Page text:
While the constant quoting from primary sources did make the book feel a little too academic, perhaps, I appreciated all of the details that I learned about Caroline’s life from the book.


Here are a few things that I learned about Caroline’s life:

-Caroline was stricken with typhus at age 10, which stunted her growth, affected her vision in one eye, and generally affected her appearance. After her illness, her parents considered her unfit for marriage. So, she initially assisted with housework (in her childhood home) and eventually went to live with her brother William, managing his household and also assisting with his careers.

-Caroline and her brother William were originally musicians, as were several of their other relatives. Before embarking on astronomy, Caroline and William had successful careers at musicians, based mostly in Bath in the UK. William played several instruments and was also an accomplished composer. After training her voice diligently for several years, Caroline became a talented singer.

-William eventually decided to leave music for astronomy. He managed to earn a royal salary to be an astronomer, but the pay was initially about half of what he was earning as a musician. Caroline was initially annoyed about the switch in profession and income but supported her brother throughout.

-William, assisted by Caroline, worked very hard to pioneer new, larger, better telescopes. The new telescopes allowed them to see more objects more clearly. However, the new telescopes alone did not lead to scientific success — they had to be used properly. Caroline and William worked extremely diligently and methodically with their observing, greatly improving earlier astronomical cataloging. They “swept” the skies countless nights, keeping meticulous notes. They charted and drew objects, since of course there was no photography at the time!

-After a little time, Caroline was able to assist William highly efficiently. They were able to work very quickly and accurately together in their observing work. However, Caroline did, at times, relish when William was away and she was at liberty to sweep the skies on her own, looking, for example, for comets.

-I had read before that Caroline was very upset when William eventually married. This is true — the marriage was quite upsetting for Caroline and strained the bond between the siblings for a time. However, in later years Caroline was very fond of her sister-in-law Mary and also of her nephew John.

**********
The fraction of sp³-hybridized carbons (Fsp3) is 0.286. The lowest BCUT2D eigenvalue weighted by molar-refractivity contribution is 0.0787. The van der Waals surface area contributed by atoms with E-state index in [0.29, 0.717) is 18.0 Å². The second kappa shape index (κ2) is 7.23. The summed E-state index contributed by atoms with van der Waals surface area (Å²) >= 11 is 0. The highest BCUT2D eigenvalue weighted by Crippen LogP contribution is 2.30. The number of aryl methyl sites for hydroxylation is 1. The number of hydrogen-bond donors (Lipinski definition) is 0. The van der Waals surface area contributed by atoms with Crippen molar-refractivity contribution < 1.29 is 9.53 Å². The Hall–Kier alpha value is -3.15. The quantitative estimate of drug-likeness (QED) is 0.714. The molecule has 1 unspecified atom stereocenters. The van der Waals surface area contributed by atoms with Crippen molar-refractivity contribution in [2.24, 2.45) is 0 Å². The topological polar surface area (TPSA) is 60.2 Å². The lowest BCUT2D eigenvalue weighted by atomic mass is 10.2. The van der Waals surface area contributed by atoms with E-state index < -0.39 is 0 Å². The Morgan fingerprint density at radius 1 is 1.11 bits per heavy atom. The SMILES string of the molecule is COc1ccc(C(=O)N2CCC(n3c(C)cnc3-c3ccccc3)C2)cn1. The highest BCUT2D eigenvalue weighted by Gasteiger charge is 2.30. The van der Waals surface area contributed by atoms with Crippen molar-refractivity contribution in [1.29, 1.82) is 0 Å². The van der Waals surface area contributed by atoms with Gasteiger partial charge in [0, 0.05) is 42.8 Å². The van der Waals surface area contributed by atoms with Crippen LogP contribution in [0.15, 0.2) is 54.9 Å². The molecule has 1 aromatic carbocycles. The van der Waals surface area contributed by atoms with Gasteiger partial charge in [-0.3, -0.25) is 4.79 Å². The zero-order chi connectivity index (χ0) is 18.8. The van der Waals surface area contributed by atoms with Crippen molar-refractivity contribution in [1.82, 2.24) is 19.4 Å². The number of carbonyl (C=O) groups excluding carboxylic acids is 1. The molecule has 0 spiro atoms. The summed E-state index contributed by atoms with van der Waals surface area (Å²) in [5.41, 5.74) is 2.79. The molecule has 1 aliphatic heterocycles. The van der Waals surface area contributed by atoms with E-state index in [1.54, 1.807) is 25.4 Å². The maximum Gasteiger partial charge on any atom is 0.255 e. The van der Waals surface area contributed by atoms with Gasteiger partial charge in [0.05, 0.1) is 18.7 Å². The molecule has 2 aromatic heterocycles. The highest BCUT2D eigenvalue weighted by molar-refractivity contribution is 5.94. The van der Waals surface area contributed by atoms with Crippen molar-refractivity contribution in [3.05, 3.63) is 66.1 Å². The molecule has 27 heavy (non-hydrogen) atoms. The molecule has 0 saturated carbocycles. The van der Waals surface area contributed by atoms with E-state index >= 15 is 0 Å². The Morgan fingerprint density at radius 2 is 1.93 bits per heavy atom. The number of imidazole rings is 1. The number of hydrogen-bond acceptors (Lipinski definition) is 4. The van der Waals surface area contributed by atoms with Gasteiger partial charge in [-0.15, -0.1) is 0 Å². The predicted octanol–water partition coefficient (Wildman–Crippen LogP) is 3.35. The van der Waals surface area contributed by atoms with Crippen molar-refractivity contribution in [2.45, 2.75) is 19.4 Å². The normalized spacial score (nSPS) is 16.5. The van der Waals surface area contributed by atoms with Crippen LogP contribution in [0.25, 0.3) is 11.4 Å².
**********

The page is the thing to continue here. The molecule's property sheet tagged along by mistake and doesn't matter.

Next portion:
-Caroline kept working in astronomy late into her life. Even after she moved back to Germany and no longer had access to large telescopes, she compiled important information on nebulae from her notes. She bitterly disliked aging and not being able to keep up with her work as she had in her youth. While she was perhaps initially a reluctant astronomer, Caroline was, in the end, no mere astronomical assistant — she was a brilliant and dedicated astronomer, who continued her work even after her brother’s death.

-Caroline had a somewhat bitter and brazen personality. She often felt frustrated with her life, as she expressed in journal entries and letters. She did not enjoy having to behave in certain ways for polite society, she was stubborn about many things, and she fiercely desired independence, both financial and intellectual. That said, I wonder if the author of the book overemphasized the so-called “negative” aspects of Caroline’s personality. Or, I wonder, if perhaps Caroline used her writing as a way to vent about a life that, certainly, put up obstacles. Not that Caroline let too many obstacles stay in her way, for too long! Perhaps Caroline’s writing makes her seem more bitter than she actually was, although I suppose that’s speculation and probably wishful thinking on my part!

-Caroline lived to be 97 years old, a very long life today and certainly a very, very long life when she died in 1848.


For all that I learned about Caroline’s life and legacy, “The Comet Sweeper” was well worth a read.